The Berean Expositor
Volume 37 - Page 130 of 208
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The Prophetic Earth.
The "earth" as defined by the Prophets.
pp. 17 - 20
From the combined evidence of the words oikoumene and tebel, together with the
testimony of Scripture concerning the extent of the dominion of the successive kings of
the Gentile dynasty, we appear to be well within the truth, if we affirm that the prophetic
earth extends from Spain in the west, the furthermost point of the Roman Empire, to the
Indus in the East, the furthermost point of the Persian Empire, which necessarily includes
all that was ruled over by Nebuchadnezzar. It seems a sound argument to affirm that by
reason of Israel's lo-ammi condition at Acts 28:, the time element in the history of
the successive rulers from Nebuchadnezzar should cease to have a place, and it seems
reasonable to believe that when the prophetic clock again begins to tick, the parenthesis
will be closed and the powers indicated by the two feet and the ten toes (which toes are
symbols of the ten kings yet to reign with the Beast at the time of the end) will reign, in
the first place, over the same territory as was governed by their predecessors. Some
commentators look for the revival of the Roman Empire, and would place the ten kings in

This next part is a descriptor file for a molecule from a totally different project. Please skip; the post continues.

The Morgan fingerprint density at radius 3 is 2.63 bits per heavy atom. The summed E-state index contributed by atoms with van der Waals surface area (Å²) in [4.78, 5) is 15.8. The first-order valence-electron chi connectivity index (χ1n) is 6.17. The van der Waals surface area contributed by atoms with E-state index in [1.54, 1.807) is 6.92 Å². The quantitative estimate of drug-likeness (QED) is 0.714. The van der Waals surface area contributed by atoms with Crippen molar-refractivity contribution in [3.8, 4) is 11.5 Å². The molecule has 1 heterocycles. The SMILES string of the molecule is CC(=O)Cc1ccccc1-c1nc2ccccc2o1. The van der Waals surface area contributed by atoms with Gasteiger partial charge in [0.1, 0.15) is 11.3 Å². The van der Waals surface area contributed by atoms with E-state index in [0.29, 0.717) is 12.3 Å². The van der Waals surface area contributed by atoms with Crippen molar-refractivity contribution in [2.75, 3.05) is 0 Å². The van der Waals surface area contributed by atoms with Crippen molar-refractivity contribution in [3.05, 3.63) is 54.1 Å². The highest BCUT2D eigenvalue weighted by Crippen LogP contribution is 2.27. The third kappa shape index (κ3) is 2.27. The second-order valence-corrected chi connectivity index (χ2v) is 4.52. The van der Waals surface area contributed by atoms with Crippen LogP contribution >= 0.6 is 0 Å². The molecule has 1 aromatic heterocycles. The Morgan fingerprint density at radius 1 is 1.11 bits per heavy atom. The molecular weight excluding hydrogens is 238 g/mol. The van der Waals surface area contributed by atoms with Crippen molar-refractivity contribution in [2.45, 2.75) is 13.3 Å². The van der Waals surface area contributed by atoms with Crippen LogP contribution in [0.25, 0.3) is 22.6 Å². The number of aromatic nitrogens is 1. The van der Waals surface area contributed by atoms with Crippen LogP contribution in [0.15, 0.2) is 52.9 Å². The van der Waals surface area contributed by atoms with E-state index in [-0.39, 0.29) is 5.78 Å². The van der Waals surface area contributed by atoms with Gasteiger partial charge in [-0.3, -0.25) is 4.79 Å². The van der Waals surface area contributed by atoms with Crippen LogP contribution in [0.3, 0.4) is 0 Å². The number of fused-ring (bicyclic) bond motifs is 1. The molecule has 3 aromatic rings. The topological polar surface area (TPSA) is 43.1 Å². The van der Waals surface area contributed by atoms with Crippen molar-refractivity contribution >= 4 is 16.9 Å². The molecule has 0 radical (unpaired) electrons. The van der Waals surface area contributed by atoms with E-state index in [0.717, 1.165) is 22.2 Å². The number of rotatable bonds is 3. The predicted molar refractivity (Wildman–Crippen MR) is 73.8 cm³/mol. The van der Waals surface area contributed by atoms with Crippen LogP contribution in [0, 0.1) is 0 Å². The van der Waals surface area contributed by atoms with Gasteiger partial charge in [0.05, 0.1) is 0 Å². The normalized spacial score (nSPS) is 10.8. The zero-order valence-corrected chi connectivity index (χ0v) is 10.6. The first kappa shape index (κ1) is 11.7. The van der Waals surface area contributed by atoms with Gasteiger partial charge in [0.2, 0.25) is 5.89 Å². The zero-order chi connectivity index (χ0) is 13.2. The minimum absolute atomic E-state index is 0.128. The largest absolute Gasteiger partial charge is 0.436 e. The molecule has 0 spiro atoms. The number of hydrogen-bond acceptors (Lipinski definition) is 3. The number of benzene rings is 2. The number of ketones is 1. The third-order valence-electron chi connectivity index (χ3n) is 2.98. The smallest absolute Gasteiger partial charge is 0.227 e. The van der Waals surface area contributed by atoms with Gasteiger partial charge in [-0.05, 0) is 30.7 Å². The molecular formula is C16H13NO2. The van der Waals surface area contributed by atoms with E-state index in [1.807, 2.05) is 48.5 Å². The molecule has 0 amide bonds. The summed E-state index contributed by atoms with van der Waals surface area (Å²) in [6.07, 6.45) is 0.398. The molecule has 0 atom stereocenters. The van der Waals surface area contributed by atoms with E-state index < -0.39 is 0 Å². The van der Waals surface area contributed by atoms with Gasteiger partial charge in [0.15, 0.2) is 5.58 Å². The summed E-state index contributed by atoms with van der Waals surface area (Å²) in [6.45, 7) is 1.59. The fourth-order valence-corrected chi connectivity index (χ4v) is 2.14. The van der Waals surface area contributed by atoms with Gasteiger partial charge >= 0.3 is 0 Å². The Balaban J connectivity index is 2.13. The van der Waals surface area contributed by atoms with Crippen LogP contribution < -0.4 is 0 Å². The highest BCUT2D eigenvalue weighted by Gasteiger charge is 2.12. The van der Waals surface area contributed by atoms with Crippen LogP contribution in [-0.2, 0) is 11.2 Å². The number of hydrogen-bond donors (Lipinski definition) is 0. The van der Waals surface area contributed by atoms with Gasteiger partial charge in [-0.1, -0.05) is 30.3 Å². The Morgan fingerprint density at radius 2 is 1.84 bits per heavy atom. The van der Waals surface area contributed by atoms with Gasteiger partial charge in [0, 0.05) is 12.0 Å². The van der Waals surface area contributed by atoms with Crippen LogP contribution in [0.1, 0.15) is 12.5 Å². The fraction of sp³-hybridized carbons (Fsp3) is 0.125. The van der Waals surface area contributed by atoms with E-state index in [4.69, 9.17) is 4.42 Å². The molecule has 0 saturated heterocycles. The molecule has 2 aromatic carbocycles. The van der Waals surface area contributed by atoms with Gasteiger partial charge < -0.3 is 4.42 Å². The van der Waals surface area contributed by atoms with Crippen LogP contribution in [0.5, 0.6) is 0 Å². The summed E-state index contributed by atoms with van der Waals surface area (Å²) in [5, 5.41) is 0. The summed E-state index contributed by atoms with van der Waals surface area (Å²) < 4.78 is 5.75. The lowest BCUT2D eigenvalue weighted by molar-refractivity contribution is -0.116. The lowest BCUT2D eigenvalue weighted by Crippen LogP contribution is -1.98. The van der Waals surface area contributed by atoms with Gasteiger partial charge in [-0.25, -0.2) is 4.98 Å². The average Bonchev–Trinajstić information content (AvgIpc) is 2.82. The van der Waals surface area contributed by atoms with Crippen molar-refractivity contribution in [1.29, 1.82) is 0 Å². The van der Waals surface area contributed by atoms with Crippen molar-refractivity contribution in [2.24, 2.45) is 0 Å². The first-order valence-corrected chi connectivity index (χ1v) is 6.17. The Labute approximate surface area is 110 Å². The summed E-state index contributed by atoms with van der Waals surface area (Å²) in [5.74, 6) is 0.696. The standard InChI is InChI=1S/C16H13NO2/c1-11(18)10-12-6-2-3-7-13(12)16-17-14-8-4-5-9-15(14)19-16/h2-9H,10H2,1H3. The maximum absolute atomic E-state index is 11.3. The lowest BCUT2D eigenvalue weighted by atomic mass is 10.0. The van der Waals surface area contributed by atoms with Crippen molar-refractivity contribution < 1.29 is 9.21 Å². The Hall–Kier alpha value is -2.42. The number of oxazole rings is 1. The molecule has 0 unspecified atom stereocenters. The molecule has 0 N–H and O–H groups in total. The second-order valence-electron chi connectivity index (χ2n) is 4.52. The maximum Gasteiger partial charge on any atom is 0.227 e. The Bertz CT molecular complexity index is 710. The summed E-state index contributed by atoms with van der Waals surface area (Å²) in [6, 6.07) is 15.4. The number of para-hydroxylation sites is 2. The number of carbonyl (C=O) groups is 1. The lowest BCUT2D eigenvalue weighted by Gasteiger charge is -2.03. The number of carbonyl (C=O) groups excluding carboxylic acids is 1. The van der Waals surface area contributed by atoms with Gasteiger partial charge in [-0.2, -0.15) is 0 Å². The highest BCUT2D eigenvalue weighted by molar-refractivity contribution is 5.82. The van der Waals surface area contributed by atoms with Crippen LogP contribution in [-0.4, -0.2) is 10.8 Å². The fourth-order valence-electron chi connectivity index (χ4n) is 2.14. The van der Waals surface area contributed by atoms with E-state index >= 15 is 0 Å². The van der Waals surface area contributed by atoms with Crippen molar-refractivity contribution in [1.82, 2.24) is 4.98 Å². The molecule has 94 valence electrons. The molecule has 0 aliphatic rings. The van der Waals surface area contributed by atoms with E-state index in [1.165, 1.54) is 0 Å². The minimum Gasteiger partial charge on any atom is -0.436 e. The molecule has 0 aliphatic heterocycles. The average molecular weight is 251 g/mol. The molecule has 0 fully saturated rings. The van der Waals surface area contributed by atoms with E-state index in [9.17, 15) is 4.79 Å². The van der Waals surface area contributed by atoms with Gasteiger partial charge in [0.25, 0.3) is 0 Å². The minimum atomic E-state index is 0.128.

Europe, but at the time of the end, the last power will apparently combine in itself all
the powers of each successive ruler (Dan. 2: 45; 7: 4-7; with Rev. 13: 1, 2), and
Rev. 17: and 18:, together with Jer. 51: makes it clear that Babylon also is to be
revived. These features convince us that we have attained with a fair approximation of
truth to the extent of the prophetic earth. The prophets contain a number of geographical
references, and it is our present intention to consider them with a view to discovering
how far they do or do not conform to the limits we feel bound, at the moment, to set to
the extent of the prophetic earth.
Commencing our reading with Isaiah, we find that every geographical reference in the
first twelve chapters falls well within the limits suggested, unless we take exception to
"the islands of the sea" and "the four corners of the earth" (Isa. 11: 11, 12). These are
undefined and for the moment must be left out of the account. With chapter thirteen, a
series of prophetic "burdens" commences, and each burden is connected with a special
land or nation. Thus Babylon, Moab, Damascus, Egypt, Tyre and such less defined
places as "the land shadowing with wings, which is beyond the rivers of Ethiopia", "the
desert of the sea" and "the valley of vision" (Isa. 13:-23:). If we continue and read on
to the last chapter, we shall discover that the prophecy has Jerusalem for its centre, and in
the bulk of references the lands mentioned are in the immediate vicinity of the holy land.
In chapter sixty-six, we read of Tarshish, Pul and Lud, Tubal and Javan. Taken by
itself Tarshish could indicate a Phoenician port in Spain, but it is associated in Ezekiel
with Persia (Ezek. 27: 10 and 12) and is linked with Pul and Lud, it appears
therefore that the Tarshish of I Kings 10: 22 and Jer. 10: 9 is intended, and that this
would be somewhere in the vicinity of the Red Sea. Pul is connected with Assyria
(II Kings 15: 19) and Lud is associated with Persia in Ezek. 27: 10. So also, in the
same chapter of Ezekiel, is found Javan and Tubal, these are Japhetic peoples, Javan
being looked upon as the representative of the Greek race, Alexander the Great being